Forced displacement of families -- the refugee crisis

A report issued earlier this year offers an important view into the problem of families who must flee their homes as a result of gang and other violence in El Salvador.   The report on the situation of forced displacement through generalized violence in El Salvador (available only in Spanish) was prepared by the Roundtable of Civil Society against Forced Displacement, made up of several civil society and church groups who have tried to provide humanitarian assistance to these families.

The report notes that although international agencies had tallied some 289,000 internally displaced persons in 2014, the Salvadoran government was in denial of the problem and offered little if any support to such families:
The phenomenon of internal displacement is an effect of a situation of generalized violence in El Salvador. Hundreds of Salvadoran families flee their homes to protect their lives and physical integrity, many of whom end up seeking international protection outside the country's borders for lack of attention or for inadequate measures from Salvadoran state agencies. 
The Salvadoran government does not officially recognize that there is a problem of internal displacement forced by widespread violence. It does not have programs or institutions providing effective care and effective protection to the needs of these victims who are mostly nuclear families. The phenomenon is invisible or minimized and not taken into consideration in the design of public policies and the legal framework. There is currently no official record of how many persons internally displaced by violence are in the country. Due mainly to the denial of the existence of the phenomenon, the specific cases of people turning for help to public authorities are not registered.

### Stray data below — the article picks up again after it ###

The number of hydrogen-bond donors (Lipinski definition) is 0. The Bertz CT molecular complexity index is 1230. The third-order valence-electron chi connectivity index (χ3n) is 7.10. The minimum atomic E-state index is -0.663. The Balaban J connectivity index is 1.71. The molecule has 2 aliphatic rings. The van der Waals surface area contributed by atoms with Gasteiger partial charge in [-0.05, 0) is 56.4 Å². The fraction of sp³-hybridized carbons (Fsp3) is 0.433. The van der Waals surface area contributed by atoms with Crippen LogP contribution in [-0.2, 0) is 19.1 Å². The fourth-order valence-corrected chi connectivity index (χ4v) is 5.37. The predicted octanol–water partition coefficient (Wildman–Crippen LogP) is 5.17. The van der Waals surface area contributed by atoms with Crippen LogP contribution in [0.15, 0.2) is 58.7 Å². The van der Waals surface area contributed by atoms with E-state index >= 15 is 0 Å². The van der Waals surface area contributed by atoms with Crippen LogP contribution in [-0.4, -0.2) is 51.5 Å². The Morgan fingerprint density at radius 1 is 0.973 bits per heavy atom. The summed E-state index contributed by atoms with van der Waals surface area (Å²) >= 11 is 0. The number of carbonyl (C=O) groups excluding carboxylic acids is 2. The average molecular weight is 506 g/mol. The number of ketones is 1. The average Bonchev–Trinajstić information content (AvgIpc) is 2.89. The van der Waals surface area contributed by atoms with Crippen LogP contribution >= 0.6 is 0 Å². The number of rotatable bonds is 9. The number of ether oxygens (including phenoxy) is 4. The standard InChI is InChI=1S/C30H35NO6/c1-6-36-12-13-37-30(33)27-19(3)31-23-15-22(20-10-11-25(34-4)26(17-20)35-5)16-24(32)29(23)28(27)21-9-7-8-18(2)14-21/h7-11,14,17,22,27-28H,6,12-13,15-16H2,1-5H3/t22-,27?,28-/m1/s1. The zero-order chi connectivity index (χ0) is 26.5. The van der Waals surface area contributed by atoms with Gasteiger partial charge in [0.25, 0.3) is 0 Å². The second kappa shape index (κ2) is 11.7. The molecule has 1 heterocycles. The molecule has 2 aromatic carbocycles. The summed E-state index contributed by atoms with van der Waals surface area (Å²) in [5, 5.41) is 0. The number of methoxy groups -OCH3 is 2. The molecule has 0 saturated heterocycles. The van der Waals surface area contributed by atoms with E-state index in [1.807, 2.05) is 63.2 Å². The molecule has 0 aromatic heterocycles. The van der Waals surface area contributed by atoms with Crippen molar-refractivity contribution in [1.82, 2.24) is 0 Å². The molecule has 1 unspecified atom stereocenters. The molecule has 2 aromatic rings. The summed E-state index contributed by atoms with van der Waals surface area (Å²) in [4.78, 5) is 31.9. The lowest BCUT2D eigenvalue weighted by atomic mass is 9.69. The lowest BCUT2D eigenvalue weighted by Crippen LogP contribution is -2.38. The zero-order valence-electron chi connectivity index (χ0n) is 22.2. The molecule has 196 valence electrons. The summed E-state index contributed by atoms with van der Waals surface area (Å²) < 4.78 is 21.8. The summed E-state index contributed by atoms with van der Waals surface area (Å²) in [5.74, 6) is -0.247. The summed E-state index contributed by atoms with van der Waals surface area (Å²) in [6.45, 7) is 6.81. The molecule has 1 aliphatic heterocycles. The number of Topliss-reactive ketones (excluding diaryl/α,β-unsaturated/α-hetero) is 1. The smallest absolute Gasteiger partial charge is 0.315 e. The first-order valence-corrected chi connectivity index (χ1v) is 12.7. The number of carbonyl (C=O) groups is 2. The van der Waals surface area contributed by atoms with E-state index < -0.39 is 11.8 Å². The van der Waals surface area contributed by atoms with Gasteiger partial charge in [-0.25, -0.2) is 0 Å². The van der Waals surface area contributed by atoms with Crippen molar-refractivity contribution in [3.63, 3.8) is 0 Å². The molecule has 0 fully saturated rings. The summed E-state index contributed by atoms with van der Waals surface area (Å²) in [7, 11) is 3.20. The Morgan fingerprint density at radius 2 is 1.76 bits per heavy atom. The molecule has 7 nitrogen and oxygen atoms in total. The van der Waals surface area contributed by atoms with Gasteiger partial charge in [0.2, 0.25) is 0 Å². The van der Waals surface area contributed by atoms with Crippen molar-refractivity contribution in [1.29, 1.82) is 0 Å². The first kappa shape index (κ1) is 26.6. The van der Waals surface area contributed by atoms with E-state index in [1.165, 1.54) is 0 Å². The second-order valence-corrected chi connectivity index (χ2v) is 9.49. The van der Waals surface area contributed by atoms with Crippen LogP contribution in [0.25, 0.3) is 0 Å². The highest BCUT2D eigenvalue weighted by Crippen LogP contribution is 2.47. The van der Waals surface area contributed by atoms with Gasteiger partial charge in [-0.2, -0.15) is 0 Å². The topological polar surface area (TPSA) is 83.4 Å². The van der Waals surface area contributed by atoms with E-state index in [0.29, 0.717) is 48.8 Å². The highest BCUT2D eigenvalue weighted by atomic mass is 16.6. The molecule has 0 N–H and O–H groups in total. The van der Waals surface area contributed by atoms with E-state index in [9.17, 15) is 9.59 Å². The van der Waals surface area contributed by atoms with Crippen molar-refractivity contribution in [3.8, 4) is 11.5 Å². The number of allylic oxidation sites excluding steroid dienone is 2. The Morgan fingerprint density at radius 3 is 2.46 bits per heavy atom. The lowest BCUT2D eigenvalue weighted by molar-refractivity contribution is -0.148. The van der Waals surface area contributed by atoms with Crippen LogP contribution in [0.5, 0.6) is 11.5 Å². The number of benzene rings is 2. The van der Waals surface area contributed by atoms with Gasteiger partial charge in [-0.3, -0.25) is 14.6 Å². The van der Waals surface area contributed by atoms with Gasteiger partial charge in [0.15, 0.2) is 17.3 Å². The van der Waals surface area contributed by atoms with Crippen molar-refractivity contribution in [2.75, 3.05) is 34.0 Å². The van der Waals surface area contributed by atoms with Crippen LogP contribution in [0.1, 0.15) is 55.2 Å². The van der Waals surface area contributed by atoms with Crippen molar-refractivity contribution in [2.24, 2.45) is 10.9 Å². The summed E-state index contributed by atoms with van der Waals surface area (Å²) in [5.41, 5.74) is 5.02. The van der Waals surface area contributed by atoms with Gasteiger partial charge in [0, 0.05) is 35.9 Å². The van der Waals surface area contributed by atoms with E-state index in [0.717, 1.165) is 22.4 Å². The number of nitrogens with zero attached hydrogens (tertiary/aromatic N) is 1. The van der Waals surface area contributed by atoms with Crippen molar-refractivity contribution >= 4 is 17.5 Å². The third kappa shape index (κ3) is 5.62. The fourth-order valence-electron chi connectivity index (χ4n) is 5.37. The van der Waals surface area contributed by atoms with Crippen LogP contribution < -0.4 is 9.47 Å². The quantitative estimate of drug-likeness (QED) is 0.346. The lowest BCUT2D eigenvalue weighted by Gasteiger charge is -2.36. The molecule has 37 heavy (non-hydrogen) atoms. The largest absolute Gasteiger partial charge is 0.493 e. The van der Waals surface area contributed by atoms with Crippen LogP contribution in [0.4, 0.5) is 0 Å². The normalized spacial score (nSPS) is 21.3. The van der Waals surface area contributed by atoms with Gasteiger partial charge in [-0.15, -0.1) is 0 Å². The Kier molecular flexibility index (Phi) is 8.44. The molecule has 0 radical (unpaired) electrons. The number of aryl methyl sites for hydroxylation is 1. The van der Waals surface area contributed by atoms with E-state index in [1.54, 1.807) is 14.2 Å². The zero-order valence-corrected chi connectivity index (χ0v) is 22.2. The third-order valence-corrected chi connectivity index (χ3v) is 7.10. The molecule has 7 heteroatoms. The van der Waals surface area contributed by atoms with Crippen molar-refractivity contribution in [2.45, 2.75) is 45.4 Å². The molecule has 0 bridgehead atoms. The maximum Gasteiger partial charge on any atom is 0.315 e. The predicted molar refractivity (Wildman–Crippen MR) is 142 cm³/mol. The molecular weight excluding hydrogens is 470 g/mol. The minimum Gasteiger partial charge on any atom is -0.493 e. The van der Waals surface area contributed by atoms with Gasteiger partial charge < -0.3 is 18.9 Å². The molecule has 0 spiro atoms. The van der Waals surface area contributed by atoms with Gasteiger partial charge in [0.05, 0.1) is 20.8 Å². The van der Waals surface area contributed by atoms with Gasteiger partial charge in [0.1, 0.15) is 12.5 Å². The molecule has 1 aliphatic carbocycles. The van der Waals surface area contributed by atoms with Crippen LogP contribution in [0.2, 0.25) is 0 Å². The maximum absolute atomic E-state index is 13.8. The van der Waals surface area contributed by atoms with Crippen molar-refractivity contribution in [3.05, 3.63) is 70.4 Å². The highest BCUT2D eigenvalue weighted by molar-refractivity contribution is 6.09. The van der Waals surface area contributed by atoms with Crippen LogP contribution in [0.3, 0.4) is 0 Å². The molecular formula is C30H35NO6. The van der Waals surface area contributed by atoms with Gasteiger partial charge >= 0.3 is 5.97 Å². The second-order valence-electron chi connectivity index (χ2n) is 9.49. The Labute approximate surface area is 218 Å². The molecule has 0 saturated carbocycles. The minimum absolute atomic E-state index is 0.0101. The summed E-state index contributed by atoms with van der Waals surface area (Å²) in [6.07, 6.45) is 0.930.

The effects on families who are forced to become internal refugees are immense:
Civil and political rights [of displaced persons] are severely affected, as well as their economic, social and cultural rights.  Fleeing and hiding people leave their jobs or livelihoods, children, adolescents and the young drop out, and elderly people suspend their medical follow-ups.   In many of the cases that are attended by the member organizations of the civil society roundtable against forced displacement, families leave the homes they had acquired with much effort or which are mortgaged in favor of financial institutions. Even when they leave, they must continue paying with no possibility of selling.  Because of fear, no neighboring person dares to buy an abandoned house.
As the report notes, the absence of any effective state support and protection for these families, despite the government's obligation to provide it, often prompts the families to decide not to remain in El Salvador but to seek sanctuary in other countries including the US.